First, the popular one-claw rule: It’s a good one but it doesn’t have the force of law. If both of a crab’s claws are two and three-quarter inches long you can take both legally, but you shouldn’t. A one-clawed crab can feed and defend itself against predators while growing a new one. If it has to grow two, its survival odds are poor. If it survives it will still grow new claws, but slowly.

Before breaking off the claw, check the crab’s underside for a sponge-like growth, commonly called...sponge. It’s an egg mass, and you’re not allowed to take either claw.

Don’t use any gathering tool that can puncture, crush or otherwise injure the crab’s body. That includes spears and hooks, even if you don’t cause an injury with them. Use nets or your gloved hands.

Recreational crabbers have a daily bucket limit of one gallon per person. If there are two of you on the boat, it’s two gallons. If there are three or more, the boat limit is still two gallons.

If you’re using traps, it’s essential to know more details. For example, the required trap opening dimensions are different in the waters off Miami-Dade, Collier and Monroe counties than in the rest of Florida.

Everything you need to know about the legal and safe way to take stone crabs is easy to find online at www.MyFWC.com.

From the home page, click on the fishing link, then the saltwater fishing link. Next, click the picture of recreational fishing regulations, which will give you a list of all species.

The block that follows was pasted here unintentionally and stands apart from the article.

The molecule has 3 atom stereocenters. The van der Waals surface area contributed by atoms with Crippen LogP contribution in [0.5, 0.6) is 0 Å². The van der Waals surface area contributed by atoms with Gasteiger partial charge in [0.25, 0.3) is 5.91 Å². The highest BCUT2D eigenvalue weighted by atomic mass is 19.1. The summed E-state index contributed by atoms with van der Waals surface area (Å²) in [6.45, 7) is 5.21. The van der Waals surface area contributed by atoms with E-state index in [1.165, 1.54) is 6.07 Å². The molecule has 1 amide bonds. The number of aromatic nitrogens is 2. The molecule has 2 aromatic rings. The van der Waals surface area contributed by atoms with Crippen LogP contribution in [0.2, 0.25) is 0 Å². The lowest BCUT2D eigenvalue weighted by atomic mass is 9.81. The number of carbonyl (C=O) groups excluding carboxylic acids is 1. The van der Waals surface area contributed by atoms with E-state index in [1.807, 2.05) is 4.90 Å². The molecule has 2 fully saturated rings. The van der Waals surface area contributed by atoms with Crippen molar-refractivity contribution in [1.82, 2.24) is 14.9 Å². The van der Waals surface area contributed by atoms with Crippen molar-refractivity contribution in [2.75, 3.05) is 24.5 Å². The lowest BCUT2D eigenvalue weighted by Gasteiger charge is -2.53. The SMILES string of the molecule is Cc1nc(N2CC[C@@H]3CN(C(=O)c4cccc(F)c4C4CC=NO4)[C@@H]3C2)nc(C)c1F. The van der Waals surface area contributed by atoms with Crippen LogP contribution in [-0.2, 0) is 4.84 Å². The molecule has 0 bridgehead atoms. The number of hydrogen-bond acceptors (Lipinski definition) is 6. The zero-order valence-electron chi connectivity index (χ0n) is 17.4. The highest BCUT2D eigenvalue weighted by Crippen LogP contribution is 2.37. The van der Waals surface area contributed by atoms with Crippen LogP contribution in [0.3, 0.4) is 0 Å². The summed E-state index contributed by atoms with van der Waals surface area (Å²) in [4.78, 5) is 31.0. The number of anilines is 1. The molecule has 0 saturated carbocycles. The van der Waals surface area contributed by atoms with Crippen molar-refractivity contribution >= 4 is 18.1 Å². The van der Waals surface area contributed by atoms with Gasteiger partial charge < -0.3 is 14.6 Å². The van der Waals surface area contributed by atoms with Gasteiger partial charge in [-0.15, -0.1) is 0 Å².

Choose stone crabs from the left-hand column or, if you’re already online, just click here: www.myfwc.com/fishing/saltwater/recreational/stonecrabs. That page includes complete details about traps, a diagram showing how to measure claws and a video demonstrating the right way to remove them.

Don’t hog the hogfish

NOAA is preparing new rules for hog snapper in Florida, and inviting fishing-doers to participate. You have until Dec. 6 to make your views known on a proposal known as Amendment 37.

The planners’ favorite among several alternatives is a daily recreational bag limit of just one hogfish with a minimum fork length of 16 inches. The present minimum size is 12 inches. That’s expected to fit within a small annual catch quota of 36,449 pounds.

It’s not just the feds doing this. The hogfish plan is based mostly on a stock assessment done by the state in 2014. The assessment found that hogfish have been and still are being overfished. The purpose of the low quota, larger minimum size and one-fish limit is to help the species replenish itself in the next 10 years.

The plan also limits commercial hogfishing to a 25-pound trip limit in the Keys and off the east coast.

The first part of the plan is to establish a separate regulatory zone for the Florida east coast beginning at the Georgia border and wrapping around the Keys to the lower Gulf coast.

Then come several sub-alternatives for another boundary between the South Atlantic and Gulf of Mexico fishery management areas. The preferred one of those is a simple latitudinal line along 25 degrees, nine minutes, which touches land a little south of Cape Sable.

Hogfish start their lives as females and eventually become male unless they’re caught or die first. At the 16-inch size, scientists calculated that the gender breakdown is 50-50. By the time hogfish reach 25 inches, they’re all males.

Reproductive biology studies lead scientists to believe that raising the minimum keeper size from 12 inches to 16 would give more females more spawning time, thus increasing the species’ population.

Reading though the proposals is a tough, tedious slog, but it’s probably the only way to understand the problem. This link is to the frequently asked questions, where you’ll find links to the rest of the details: http://sero.nmfs.noaa.gov/sustainable_fisheries/s_atl/sg/ 2015/am37/index.html.